phosphorus sulfide, sulfur phosphide, phosphorus persulfide, diphosphorus pentasulfide, tetraphosphorus decasulfide, phosphorus decasulfide
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Phosphorus pentasulfide is the inorganic compound with the formula P2S5 or dimer P4S10. This yellow solid is the one of two phosphorus sulfides of commercial value. Samples often appear greenish-gray due to impurities. It is soluble in carbon disulfide but reacts with many other solvents such as alcohols, DMSO, and DMF. Its tetrahedral molecular structure is similar to that of adamantane and almost identical to the structure of phosphorus pentoxide.
Phosphorus pentasulfide is obtained by the reaction of liquid white phosphorus (P4) with sulfur above 300 °C. The first synthesis of P4S10 by Berzelius in 1843  was by this method. Alternatively, P4S10 can be formed by reacting elemental sulfur or pyrite, FeS2, with ferrophosphorus, a crude form of Fe2P (a byproduct of P4 production from phosphate rock):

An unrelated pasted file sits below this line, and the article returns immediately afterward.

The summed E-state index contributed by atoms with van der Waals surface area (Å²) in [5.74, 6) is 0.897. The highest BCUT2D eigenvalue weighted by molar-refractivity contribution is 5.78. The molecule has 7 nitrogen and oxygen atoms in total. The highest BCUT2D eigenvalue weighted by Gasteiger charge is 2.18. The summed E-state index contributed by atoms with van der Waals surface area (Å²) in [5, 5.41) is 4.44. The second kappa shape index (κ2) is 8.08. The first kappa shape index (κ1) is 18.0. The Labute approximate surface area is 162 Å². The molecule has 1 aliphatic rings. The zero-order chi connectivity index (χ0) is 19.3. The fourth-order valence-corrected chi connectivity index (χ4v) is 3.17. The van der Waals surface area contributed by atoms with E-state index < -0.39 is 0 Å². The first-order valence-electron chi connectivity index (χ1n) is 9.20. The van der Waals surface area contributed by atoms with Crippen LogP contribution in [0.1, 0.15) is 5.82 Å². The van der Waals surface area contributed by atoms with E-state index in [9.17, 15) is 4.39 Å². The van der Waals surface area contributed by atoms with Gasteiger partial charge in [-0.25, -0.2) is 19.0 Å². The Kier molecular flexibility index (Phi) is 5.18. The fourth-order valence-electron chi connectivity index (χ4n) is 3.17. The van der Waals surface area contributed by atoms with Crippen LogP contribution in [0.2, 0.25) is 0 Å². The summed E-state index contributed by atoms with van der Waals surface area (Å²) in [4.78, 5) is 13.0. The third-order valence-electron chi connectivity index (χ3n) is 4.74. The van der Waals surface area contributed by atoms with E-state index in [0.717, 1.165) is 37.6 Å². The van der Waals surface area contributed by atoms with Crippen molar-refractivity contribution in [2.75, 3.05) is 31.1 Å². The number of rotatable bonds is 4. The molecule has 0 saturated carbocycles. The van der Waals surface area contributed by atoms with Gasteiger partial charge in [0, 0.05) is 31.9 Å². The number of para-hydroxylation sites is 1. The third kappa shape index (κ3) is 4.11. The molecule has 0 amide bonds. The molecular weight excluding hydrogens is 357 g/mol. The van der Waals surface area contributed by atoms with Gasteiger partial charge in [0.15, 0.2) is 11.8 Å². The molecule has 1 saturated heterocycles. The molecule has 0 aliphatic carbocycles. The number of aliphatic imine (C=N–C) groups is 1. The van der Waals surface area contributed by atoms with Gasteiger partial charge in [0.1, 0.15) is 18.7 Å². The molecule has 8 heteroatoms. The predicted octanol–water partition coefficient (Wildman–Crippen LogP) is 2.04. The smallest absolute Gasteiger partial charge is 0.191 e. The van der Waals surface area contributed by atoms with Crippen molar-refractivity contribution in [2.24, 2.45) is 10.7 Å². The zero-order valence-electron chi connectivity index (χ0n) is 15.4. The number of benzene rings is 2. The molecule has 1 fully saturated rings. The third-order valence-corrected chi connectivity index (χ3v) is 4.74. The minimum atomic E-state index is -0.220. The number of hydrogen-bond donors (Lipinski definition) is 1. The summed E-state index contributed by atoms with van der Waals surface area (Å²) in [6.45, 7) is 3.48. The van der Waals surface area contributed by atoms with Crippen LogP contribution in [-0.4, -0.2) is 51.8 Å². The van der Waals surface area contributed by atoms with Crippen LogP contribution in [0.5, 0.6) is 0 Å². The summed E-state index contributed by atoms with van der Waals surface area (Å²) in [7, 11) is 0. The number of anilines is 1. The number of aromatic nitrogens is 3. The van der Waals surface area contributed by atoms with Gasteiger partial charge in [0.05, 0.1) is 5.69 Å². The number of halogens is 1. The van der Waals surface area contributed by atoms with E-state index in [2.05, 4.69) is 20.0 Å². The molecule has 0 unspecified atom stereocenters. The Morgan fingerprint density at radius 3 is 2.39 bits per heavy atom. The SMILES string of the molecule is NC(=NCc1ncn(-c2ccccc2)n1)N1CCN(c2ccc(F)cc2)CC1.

4 Fe2P + 18 S → P4S10 + 8 FeS
4 Fe2P + 18 FeS2 + heat → P4S10 + 26 FeS
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